Secondly, with respect to piercing of the corporate veil, Justice Hainey held that the plaintiffs had not established that Chevron Canada’s corporate veil should be pierced. In His Honour’s reasons, Justice Hainey relied on, and emphasized: (1) the fact that Chevron Corporation and Chevron Canada are separate legal entities; and (2) the long-standing “principle of corporate separateness”, which has been “recognized and respected since the 1896 decision of the House of Lords in Salomon v. Salomon & Co”. The principle of corporate separateness provides that “shareholders of a corporation are not liable for the obligations of the corporation” and that “the assets of the corporation are owned exclusively by the corporation, not the shareholders of the corporation.” Accordingly, Chevron Corporation did not have any legal or equitable interest in the assets of Chevron Canada as a shareholder.” There was also nothing “akin to fraud” or any wrongdoing that would have justified piercing the corporate veil. Also, the evidence did not establish that Chevron Canada was Chevron Corporation’s “puppet”. Rather, these two parties had a “typical parent-subsidiary relationship”.
Security for Costs on Appeal (Round 1)
The Court of Appeal decision released on September 21, 2017 concerned the respondents’ motion for security for costs which was in connection with the appeal of the Superior Court’s decision by the plaintiffs. The motion judge of the Court of Appeal considered the issue of piercing the corporate veil in its review of the merits, to determine whether to award security for costs. The court found that the applicants were not impecunious, and therefore needed to demonstrate that they had a good chance of success on the merits of the case. The motion judge found that the appellants had neither demonstrated that the corporate veil could be pieced and nor that without doing so, the shares and assets of Chevron Canada would be unavailable for execution and seizure to satisfy the judgment against Chevron Corporation.
In particular, the motion judge, like Justice Hainey, relied on the principle of the separate legal personalities of corporations. In particular, the motion judge relied on the Court of Appeal’s decision in 642947 Ontario Ltd. v Fleischer, supporting the narrow application of the theory that the corporate veil can only be pierced when a company is incorporated for an illegal, fraudulent or improper purpose, or if when incorporated, "those in control expressly direct a wrongful thing to be done”. The motion judge also relied on the guiding principle that "the courts will disregard the separate legal personality of a corporate entity where it is completely dominated and controlled and being used as a shield for fraudulent or improper conduct."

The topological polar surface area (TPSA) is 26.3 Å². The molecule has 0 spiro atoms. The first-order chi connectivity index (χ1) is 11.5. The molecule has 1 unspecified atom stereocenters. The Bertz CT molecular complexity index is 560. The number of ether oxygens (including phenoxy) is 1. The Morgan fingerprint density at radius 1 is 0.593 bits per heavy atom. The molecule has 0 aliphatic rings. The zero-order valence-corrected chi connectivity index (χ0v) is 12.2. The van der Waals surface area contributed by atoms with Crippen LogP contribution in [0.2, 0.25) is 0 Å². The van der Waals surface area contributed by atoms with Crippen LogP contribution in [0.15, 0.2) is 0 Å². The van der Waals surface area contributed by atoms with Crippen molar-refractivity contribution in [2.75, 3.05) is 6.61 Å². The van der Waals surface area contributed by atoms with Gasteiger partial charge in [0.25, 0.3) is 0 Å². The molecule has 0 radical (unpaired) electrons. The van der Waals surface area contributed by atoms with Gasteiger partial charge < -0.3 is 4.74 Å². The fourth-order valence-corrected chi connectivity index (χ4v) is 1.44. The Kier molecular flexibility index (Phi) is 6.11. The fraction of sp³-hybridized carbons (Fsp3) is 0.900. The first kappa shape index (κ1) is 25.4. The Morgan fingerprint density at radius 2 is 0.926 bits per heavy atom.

The motion judge rejected four of the arguments put forth by the appellants. First, the motion judge concluded that Chevron Canada was not completely dominated and controlled by Chevron Corporation, but rather that they exhibited a typical parent-subsidiary relationship; second, the motion judge cited a long list of cases that “rejected the notion that the corporate veil could be pierced based on what is “just and equitable” without wrongdoing or conduct tantamount to fraud; third, the motion judge rejected the further submission that a “new approach” to piercing the corporate veil should be adopted in the context of the applications for recognizing and enforcing foreign judgments; and finally, the motion judge observed that the purpose underlying security for costs orders also supported the conclusion that a party seeking to enforce a foreign judgment should not be treated differently than a domestic litigant.
Security for Costs on Appeal (Round 2)
The same issue returned to the Court of Appeal on October 31, 2017 on the appellants’ motion to vary the motion judge’s order requiring them to post $942,951.00 as security for costs. On this second motion, the panel of the Court of Appeal overturned the earlier decision and granted the appellants’ motion. The panel concluded that the determination as to whether to require security for costs requires the court to consider the justness of the order, holistically examining all the circumstances. Ultimately, the panel found that it would be unjust to request security for costs from the appellants.
The panel clarified the interpretation to be given to Rules 56.01(1)(a) and 61.06(1)(b) (which refers back to Rules 56.01) of the Rules of Civil Procedure. With respect to Rule 61.06, the panel noted that this rule is permissive, not mandatory; in an appeal, no entitlement as of right to an order exists for security for costs. Unlike the motion judge, the panel found that the unique factual circumstances of this case “compel the conclusion that the interests of justice require that no order for security for costs be made” and that even “where the requirements of the rule have been met, a motion judge has discretion to refuse to make the order.”